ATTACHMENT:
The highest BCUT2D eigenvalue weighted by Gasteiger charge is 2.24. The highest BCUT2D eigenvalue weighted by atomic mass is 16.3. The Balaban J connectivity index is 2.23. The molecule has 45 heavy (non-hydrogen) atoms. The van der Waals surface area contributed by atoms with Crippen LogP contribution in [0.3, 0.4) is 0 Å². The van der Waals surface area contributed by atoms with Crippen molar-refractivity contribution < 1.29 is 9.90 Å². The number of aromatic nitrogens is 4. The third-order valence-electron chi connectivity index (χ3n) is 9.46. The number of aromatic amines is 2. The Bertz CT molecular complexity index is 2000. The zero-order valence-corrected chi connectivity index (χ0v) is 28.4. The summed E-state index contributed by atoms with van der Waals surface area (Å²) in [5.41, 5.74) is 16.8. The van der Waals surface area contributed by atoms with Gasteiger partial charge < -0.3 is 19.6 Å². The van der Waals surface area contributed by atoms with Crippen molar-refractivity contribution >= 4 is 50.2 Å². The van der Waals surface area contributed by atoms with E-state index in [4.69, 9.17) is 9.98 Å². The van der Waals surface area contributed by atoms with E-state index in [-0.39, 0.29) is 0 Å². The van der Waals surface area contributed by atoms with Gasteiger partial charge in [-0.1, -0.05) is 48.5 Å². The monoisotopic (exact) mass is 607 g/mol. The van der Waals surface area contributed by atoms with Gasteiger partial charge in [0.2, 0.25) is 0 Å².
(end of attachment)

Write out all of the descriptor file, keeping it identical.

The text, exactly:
The highest BCUT2D eigenvalue weighted by Gasteiger charge is 2.24. The highest BCUT2D eigenvalue weighted by atomic mass is 16.3. The Balaban J connectivity index is 2.23. The molecule has 45 heavy (non-hydrogen) atoms. The van der Waals surface area contributed by atoms with Crippen LogP contribution in [0.3, 0.4) is 0 Å². The van der Waals surface area contributed by atoms with Crippen molar-refractivity contribution < 1.29 is 9.90 Å². The number of aromatic nitrogens is 4. The third-order valence-electron chi connectivity index (χ3n) is 9.46. The number of aromatic amines is 2. The Bertz CT molecular complexity index is 2000. The zero-order valence-corrected chi connectivity index (χ0v) is 28.4. The summed E-state index contributed by atoms with van der Waals surface area (Å²) in [5.41, 5.74) is 16.8. The van der Waals surface area contributed by atoms with Gasteiger partial charge < -0.3 is 19.6 Å². The van der Waals surface area contributed by atoms with Crippen molar-refractivity contribution >= 4 is 50.2 Å². The van der Waals surface area contributed by atoms with E-state index in [4.69, 9.17) is 9.98 Å². The van der Waals surface area contributed by atoms with E-state index in [-0.39, 0.29) is 0 Å². The van der Waals surface area contributed by atoms with Gasteiger partial charge in [-0.1, -0.05) is 48.5 Å². The monoisotopic (exact) mass is 607 g/mol. The van der Waals surface area contributed by atoms with Gasteiger partial charge in [0.2, 0.25) is 0 Å².